Do you say ‘thank you’ just to be polite or do you say it to express your gratitude? According to neuroscientists, if you feel it when you say it, you will be a very happy person. Expressing gratitude may have a huge impact on your overall health.
Psychologist Dr. Robert Emmons of the University of California at Davis and Dr. Michael McCullough of the University of Miami released a study in 2015 to put an emphasis on the physical outcome of practicing gratitude.
A third of the subjects wrote a daily journal of things that happened throughout their week for which they were really grateful. Another third of participants wrote down the things that irritate them on a daily basis.
The last group of participants wrote about the things they had no positive or negative emotional attachment to. After 10 weeks, participants talked about their feelings and their life in general.
The gratitude group was full of optimism and positive thinking. They were happy with their live, and were actually more active than those who focused on their negative experiences.
Good physical health
Expressing gratitude helps you sleep better at night and you are also able to deal with your anxiety and depression. Gratitude boosts your mood, reduces your inflammation, lowers your risk of heart failure and “kills” your fatigue.
Gratitude and human brain
A neurological experiment led by researchers at the University of California at Los Angeles. They measured brain activity with magnetic resonance while subjects were given gifts in order to induce a feeling of gratitude.
There was an increased activity in the anterior cingulate cortex and medial prefrontal cortex. These areas are associated with moral and social cognition, reward, empathy and value judgment.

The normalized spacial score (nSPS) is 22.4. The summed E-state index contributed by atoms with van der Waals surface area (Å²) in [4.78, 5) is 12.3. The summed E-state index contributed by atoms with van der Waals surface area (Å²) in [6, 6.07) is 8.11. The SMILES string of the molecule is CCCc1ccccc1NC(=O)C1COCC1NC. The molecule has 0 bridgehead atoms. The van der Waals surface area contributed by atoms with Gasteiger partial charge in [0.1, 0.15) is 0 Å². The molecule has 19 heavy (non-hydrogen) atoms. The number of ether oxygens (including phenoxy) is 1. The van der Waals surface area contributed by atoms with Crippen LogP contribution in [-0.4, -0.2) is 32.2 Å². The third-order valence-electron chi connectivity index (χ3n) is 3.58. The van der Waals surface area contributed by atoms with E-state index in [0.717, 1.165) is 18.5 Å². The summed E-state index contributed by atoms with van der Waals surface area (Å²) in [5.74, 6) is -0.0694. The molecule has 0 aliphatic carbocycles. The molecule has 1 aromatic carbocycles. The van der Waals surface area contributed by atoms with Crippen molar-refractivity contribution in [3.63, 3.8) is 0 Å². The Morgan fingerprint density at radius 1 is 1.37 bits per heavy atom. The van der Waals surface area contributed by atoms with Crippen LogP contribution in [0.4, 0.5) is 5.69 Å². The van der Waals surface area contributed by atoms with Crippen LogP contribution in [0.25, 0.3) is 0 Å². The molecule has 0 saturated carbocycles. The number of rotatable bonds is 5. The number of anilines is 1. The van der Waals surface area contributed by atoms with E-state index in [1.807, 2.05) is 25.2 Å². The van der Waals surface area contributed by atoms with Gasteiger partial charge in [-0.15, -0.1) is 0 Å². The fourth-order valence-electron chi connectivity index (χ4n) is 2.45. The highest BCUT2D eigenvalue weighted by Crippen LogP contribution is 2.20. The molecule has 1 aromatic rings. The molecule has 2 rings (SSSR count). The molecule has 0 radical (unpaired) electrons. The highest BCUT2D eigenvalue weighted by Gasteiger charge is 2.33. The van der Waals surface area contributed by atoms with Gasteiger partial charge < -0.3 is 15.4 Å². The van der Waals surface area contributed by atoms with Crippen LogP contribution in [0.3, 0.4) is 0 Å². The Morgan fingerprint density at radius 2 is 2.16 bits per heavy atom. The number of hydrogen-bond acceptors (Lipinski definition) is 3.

The results showed that gratitude promotes a positive and supportive attitude towards other people and relieves stress.
Gratitude activates the hypothalamus, and affects your metabolism, stress and other behavior. The hypothalamus is located at the base of your brain. Its main function is to regulate hormones responsible for body temperature, emotional response, appetite, sleep and other survival functions. Gratitude also affects dopamine or the pleasure hormone.
In adolescents, gratitude has an inverse correlation with bullying victimization and suicide risk. Gratitude gives you a feeling of self-worth and compassion for people around you.
3 steps to be more grateful
For some people, it’s really difficult to be grateful. However, we all have something to be grateful for. Say ‘thank you,’ and don’t forget to add your emotions to it.
We give you three ways to trigger a mindfulness of gratitude:
1. Write down at least three things that make you feel grateful. Do this in the morning or before you go to bed.
2. Talk to people about the things you appreciate about them.
3. Look in the mirror, and think of all the things that make you a good person.
Be grateful for the tiniest convenience in your life. Don’t be afraid to say ‘thank you’ for all the things that make you feel grateful. The world will become a better place if you open your heart.